Endangered species

Does the Commerce Clause Empower Congress to Regulate Every Living Thing?

A potential Supreme Court case challenges federal protection of an intrastate species with no commercial value.


National Park Service

According to a Supreme Court brief filed today, Utah prairie dogs "produce nothing of importance except the annoyance of the surrounding population," and "they make terrible pets." The brief, which urges the Court to hear a constitutional challenge to a federal regulation protecting the rodents, concedes that they are "adorable little critters" but notes that "the protection of cuteness is not a congressional power" granted by the Constitution.

The brief, filed by the Cato Institute, the Reason Foundation (which publishes this blog), and the Individual Rights Foundation, asks the Supreme Court to overturn a March 2017 ruling upholding the U.S. Fish and Wildlife Service's decision to list Utah prairie dogs as a "threatened" species. That designation makes it a federal crime to "harass, harm, pursue, hunt, shoot, wound, kill, trap, capture, or collect" animals on the list. In rejecting a challenge to the listing by People for the Ethical Treatment of Property Owners, the U.S. Court of Appeals for the 10th Circuit relied on an alarmingly broad understanding of the congressional power to regulate interstate commerce.

"The government seeks to protect an abundant, commercially irrelevant, and wholly intrastate rodent without regard for whether such regulation has any connection to economic activity, let alone commerce among the several states," says the Cato/Reason/IRF brief. "The Utah prairie dog is not a marketable commodity. There is no illicit trade in prairie dog horns or hides for the government to suppress. They carry no firearms into school zones. Their domestic relations are none of the government's business. Finally, they have neither purchased health insurance nor plan to do so in future." Those are references to Supreme Court cases in which the government claimed (mostly without success) that a federal law was constitutional because the activity it regulated had a "substantial effect" on interstate commerce.

Although Utah prairie dogs have no commercial value and live only in the southwestern part of that state, the 10th Circuit reasoned that the power to protect them is a crucial part of a broader regulatory scheme. A similar argument was the basis for Gonzales v. Raich, the 2005 case in which the Supreme Court upheld the federal power to criminalize production and possession of homegrown medical marijuana. But unlike marijuana, Cato et al. note, Utah prairie dogs are not a fungible commodity, and their status has nothing to do with that of other animals protected by the Endangered Species Act. Contrary to what the appeals court implies, the brief says, it is obviously not true that "removal of the prairie dog from federal jurisdiction will render the government impotent to bar trafficking in eagle feathers."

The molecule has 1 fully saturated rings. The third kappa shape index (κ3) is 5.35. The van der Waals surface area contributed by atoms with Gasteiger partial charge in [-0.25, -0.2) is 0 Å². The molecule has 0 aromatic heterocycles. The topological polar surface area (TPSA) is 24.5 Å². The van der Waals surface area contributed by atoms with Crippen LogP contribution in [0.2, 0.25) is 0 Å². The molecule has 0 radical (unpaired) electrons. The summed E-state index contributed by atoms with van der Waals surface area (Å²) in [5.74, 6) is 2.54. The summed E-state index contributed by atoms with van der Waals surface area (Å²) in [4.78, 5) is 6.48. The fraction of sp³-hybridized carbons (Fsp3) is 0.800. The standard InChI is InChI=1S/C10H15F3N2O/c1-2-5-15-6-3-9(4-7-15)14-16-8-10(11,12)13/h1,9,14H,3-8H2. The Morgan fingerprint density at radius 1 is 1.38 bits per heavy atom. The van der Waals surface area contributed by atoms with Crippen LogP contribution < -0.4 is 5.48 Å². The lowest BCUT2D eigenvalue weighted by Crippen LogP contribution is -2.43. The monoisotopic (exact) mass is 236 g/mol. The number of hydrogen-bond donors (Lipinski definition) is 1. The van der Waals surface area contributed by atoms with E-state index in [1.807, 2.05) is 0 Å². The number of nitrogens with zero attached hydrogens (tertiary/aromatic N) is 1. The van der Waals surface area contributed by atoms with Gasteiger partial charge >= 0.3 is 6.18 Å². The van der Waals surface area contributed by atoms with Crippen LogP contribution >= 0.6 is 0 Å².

If any species are subject to congressional regulation, the appeals court implies, all of them are. "The Tenth Circuit's reasoning would apply to all animals, meaning that a general jurisdiction over all wildlife is hidden in the Commerce Clause," the brief says. "Congress, it is said, does not 'hide elephants in mouseholes,' but apparently the Constitution hides all animals in the nation in a prairie dog hole? Moreover, because the ESA isn't limited to animals but includes plants too, Congress apparently has the power to oversee all living organisms because some living organisms may have a substantial effect on interstate commerce."

The 10th Circuit also suggested that Congress can justify its own power grabs by citing their economic impact. "The Constitution does not work on rewind," Cato et al. say. "Congress may not create an economic effect in order to regulate it, for the same reason it may not invade a country to declare war….If the effects of Congress's own laws can create the jurisdictional hook for Commerce Clause regulation, then Congress is the progenitor of its own power."

Utah prairie dogs, by the way, are doing just fine. The Fish and Wildlife Service considers them threatened only because the animals live mostly on private property. "While 70 percent of the population resides on private land, the government counts only the federal-land population on the theory that bloodthirsty Utahns would butcher privately domiciled prairie dogs if the species were delisted," Cato et al. say. "Thus this non-endangered 'threatened' species is listed on a theory that, if taken to its logical conclusion, would place all organic life in the United States into congressional jurisdiction because some conjectural private party might impose some vaguely defined harm at some hypothetical date in the future."